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Who shall be a priest after the order of Melchisedeck? Who shall have a body prepared him to offer instead of the sacrifices of the law? Who shall have his hands and feet pierced in his sufferings, and his vesture parted by lot? Who shall make his soul an offering for sin? Who shall be bruised, grieved, and afflicted by God himself, because he shall bear the iniquities of his people? Who shall make atonement for transgressors, and bring in an everlasting righteousness? Who shall for ever make intercession for transgressors? Who shall sit at the right hand of God in his rule over the whole world? But these men indeed, take a ready way to destroy all religion, and to turn the whole bible to an idle story of earthly things, without either life, spirit, or heavenly mystery in it.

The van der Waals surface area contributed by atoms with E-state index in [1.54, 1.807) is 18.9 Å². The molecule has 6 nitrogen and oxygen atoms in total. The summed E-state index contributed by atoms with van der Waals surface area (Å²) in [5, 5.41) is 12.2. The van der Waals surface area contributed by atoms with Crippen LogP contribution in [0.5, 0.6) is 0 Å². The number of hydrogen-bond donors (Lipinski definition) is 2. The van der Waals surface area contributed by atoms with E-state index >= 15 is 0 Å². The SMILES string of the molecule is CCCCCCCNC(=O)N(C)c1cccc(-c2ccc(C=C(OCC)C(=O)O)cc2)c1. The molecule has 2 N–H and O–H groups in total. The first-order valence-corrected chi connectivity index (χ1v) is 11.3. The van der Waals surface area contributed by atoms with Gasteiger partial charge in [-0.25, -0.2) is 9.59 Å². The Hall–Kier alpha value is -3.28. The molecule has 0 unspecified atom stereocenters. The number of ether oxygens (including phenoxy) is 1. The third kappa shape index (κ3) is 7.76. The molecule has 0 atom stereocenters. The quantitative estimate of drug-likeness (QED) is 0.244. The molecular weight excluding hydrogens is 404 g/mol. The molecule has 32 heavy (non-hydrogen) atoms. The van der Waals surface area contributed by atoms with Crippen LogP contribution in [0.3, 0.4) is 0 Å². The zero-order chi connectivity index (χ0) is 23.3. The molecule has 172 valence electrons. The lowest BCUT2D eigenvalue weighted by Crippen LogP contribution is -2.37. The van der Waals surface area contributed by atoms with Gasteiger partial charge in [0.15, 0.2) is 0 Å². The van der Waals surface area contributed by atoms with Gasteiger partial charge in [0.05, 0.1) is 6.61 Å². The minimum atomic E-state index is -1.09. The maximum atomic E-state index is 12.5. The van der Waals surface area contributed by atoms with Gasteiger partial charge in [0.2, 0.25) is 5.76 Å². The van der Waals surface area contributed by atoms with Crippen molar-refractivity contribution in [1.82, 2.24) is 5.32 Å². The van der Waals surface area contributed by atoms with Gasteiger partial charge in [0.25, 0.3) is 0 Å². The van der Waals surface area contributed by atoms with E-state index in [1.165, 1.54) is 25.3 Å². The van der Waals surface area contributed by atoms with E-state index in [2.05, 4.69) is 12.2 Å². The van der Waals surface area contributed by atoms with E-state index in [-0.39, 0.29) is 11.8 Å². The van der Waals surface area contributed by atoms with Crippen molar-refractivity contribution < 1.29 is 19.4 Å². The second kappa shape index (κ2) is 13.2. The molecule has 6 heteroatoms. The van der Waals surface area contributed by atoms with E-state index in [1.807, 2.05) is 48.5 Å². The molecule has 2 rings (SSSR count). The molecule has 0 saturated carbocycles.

§1. Introduction. The time of the Messiah's coming, first determined by the prophecy of Jacob, concerning Shiloh. §2-4. The words of it briefly explained. §5-8. The argument deduced from it. §9. Haggai's prophecy concerning the glory of the second house. §10. What house intended. §11-13. What the glory of it. $14, 15. The argument from it, concerning the Messiah, confirmed. A parallel testimony from Malachi.

$1. THE second great principle, supposed by the apostle in all his epistle to the Hebrews, and which he lays as the foundation of all his arguments, is, that the Messiah, whom we have proved to have been promised from the foundation of the world, was actually come, and had finished the work appointed for him, when he wrote that epistle.